Confession: I skipped my last Policy Process class to spend time with my sister. But in my defense my life as a graduate student is a constant struggle of juggling school, work, life, and mental health.
Family trumps education. At least for me.
My sister has this adorable child who is developing every day. And for fear that I might miss his entire childhood I recognized my need for some “auntie time” with him. Plus, I’m vying for his love, attention, and admiration in the face of his eight other aunts and uncles, not to mention eight or so more on his dad’s side. So, as you can see, I couldn’t pass up an evening with them even if it meant missing class.
John’s niece and baby cousin were at my sister’s house. Our families grew up together so I feel like they are my nieces and nephews as well. We shared a meal in the warm house, on a freezing December night, and the toddlers and babies played happily on the floor. Well not entirely, but their interactions were entertaining, to say the least.
As autumn frosted into winter this year I thought December would bring depression as it did last Christmas. But for some reason my foreknowledge of the potential to slip back into it has kept my head above waters.
But on this night, before I even arrived at my sister’s house, I knew the gathering would create remorseful nostalgia. And as expected it caused me to remember John. It was the sort of dinner he would have come to, with his sister and cousin.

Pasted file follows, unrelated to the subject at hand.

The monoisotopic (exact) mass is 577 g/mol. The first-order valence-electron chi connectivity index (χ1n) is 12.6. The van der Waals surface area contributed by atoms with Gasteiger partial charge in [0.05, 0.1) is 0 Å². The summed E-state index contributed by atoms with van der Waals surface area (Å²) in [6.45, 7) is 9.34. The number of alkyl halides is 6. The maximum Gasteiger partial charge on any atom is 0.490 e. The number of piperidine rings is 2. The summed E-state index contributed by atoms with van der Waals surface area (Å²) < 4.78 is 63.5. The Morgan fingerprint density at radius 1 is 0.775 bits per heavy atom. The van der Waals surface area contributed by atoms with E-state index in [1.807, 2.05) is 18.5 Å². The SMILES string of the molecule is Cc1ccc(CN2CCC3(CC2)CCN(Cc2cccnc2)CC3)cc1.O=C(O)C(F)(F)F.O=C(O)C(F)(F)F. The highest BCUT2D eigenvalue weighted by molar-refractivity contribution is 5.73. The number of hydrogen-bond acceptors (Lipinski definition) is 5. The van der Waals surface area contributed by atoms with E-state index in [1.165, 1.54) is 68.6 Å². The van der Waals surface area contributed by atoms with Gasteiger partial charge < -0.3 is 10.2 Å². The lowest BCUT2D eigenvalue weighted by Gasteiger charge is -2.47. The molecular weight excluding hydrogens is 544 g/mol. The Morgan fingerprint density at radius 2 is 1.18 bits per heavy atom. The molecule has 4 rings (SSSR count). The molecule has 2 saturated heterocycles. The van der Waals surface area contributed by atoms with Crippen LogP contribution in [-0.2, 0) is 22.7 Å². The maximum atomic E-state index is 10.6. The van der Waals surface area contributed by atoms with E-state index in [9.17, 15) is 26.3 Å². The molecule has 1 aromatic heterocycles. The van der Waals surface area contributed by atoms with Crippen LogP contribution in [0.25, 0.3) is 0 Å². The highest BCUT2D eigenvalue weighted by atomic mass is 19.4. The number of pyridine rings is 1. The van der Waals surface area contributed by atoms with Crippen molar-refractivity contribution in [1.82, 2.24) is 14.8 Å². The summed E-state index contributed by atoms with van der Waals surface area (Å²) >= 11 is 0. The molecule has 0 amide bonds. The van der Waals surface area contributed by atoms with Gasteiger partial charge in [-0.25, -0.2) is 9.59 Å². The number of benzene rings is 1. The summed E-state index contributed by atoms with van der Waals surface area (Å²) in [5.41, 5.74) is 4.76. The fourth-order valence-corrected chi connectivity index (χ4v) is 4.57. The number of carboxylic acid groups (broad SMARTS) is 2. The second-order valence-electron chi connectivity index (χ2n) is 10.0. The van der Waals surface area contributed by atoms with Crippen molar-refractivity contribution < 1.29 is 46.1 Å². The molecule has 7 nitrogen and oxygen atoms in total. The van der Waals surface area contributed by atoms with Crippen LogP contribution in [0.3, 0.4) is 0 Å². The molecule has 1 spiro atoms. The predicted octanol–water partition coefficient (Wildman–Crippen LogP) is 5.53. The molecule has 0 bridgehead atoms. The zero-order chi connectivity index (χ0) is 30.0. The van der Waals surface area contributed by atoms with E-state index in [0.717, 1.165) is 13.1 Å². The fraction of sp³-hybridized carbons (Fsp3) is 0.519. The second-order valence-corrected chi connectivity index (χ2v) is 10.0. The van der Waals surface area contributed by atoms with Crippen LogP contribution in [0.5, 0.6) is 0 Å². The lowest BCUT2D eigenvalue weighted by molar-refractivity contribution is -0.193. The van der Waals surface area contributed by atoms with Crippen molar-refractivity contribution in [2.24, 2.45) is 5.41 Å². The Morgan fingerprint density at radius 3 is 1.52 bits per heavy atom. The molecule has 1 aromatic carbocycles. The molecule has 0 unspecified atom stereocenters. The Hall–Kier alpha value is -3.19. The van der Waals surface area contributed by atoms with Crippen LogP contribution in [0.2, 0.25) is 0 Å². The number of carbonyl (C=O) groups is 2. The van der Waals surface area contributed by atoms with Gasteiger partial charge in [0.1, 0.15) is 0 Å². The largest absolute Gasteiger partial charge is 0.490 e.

I’m sure he would have been invited, but he’d find an excuse not to come, and then two hours in, he’d appear in the doorway with a cup of coffee and a mischievous smile.
* * *
The snow was falling as I drove home from my sister’s. Christmas music hummed from my car speakers as the seat warmer heated my bum. The quiet streets glistened from the neighborhood Christmas lights. Halfway home I started to think about John, not John when he was alive, but John today.
Because it’s difficult to fathom life after death, in vain I try to imagine what he’s doing up there. But the longer we spend without him, the more difficult this becomes. Is he making a new life? Is he outside of time, so far removed from the earth, that life before death is just a dream to him?
These late night ponderings always make me cry. For all that death is, the shock, the denial, the graveyard visits, and the PTSD, I can honestly say the hardest part of losing a friend is their absence. I sometimes wonder why I reacted so dramatically the night he died. Was it the unexpectedness, or the disbelief, or the fear? And then I sit there wondering why I revisit those thoughts so often, dissecting each moment to make sense of what happened.
One year, two months, and four days since John died. I’ve grown use to this reality in a sense. But the small things still trigger that painful remembrance. For some reason, dinner with my sister and John’s family caused me to cry. Holding his niece in my lap, her soft hair brushing against my chin. He would have laughed with me when I told him I’d skipped class. But in vain I resign to imagine what it would have been rather than accepting how it is? Just continued grief.